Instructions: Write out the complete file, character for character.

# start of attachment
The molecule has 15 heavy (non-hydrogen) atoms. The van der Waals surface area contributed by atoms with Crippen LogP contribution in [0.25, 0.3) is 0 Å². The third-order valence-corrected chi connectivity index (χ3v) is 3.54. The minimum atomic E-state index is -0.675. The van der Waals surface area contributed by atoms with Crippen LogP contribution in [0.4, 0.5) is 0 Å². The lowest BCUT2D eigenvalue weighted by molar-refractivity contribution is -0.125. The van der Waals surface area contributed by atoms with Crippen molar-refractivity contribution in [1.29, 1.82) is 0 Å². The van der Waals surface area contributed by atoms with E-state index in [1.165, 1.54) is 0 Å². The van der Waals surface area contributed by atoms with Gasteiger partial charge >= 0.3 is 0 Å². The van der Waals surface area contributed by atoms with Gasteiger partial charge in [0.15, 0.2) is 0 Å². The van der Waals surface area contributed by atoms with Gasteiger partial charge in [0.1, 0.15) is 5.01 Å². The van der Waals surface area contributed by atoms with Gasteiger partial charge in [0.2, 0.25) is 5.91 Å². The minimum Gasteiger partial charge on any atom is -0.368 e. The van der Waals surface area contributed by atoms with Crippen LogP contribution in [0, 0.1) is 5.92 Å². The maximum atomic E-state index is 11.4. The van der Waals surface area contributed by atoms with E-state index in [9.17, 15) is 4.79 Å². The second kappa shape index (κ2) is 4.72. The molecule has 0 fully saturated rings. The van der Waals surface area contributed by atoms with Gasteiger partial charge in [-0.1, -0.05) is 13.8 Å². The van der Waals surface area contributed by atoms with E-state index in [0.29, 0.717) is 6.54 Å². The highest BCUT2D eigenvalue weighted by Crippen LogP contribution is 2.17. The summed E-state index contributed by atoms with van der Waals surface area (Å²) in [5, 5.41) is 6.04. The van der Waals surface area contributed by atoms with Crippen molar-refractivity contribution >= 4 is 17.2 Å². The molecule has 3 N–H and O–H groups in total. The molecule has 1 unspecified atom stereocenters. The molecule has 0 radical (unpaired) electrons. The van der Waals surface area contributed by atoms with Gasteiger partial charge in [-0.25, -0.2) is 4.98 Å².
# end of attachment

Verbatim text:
The molecule has 15 heavy (non-hydrogen) atoms. The van der Waals surface area contributed by atoms with Crippen LogP contribution in [0.25, 0.3) is 0 Å². The third-order valence-corrected chi connectivity index (χ3v) is 3.54. The minimum atomic E-state index is -0.675. The van der Waals surface area contributed by atoms with Crippen LogP contribution in [0.4, 0.5) is 0 Å². The lowest BCUT2D eigenvalue weighted by molar-refractivity contribution is -0.125. The van der Waals surface area contributed by atoms with Crippen molar-refractivity contribution in [1.29, 1.82) is 0 Å². The van der Waals surface area contributed by atoms with E-state index in [1.165, 1.54) is 0 Å². The van der Waals surface area contributed by atoms with Gasteiger partial charge >= 0.3 is 0 Å². The van der Waals surface area contributed by atoms with Gasteiger partial charge in [0.15, 0.2) is 0 Å². The van der Waals surface area contributed by atoms with Gasteiger partial charge in [0.1, 0.15) is 5.01 Å². The van der Waals surface area contributed by atoms with Gasteiger partial charge in [0.2, 0.25) is 5.91 Å². The minimum Gasteiger partial charge on any atom is -0.368 e. The van der Waals surface area contributed by atoms with Crippen LogP contribution in [0, 0.1) is 5.92 Å². The maximum atomic E-state index is 11.4. The van der Waals surface area contributed by atoms with E-state index in [9.17, 15) is 4.79 Å². The second kappa shape index (κ2) is 4.72. The molecule has 0 fully saturated rings. The van der Waals surface area contributed by atoms with Gasteiger partial charge in [-0.1, -0.05) is 13.8 Å². The van der Waals surface area contributed by atoms with E-state index in [0.29, 0.717) is 6.54 Å². The highest BCUT2D eigenvalue weighted by Crippen LogP contribution is 2.17. The summed E-state index contributed by atoms with van der Waals surface area (Å²) in [5, 5.41) is 6.04. The van der Waals surface area contributed by atoms with Crippen molar-refractivity contribution >= 4 is 17.2 Å². The molecule has 3 N–H and O–H groups in total. The molecule has 1 unspecified atom stereocenters. The molecule has 0 radical (unpaired) electrons. The van der Waals surface area contributed by atoms with Gasteiger partial charge in [-0.25, -0.2) is 4.98 Å².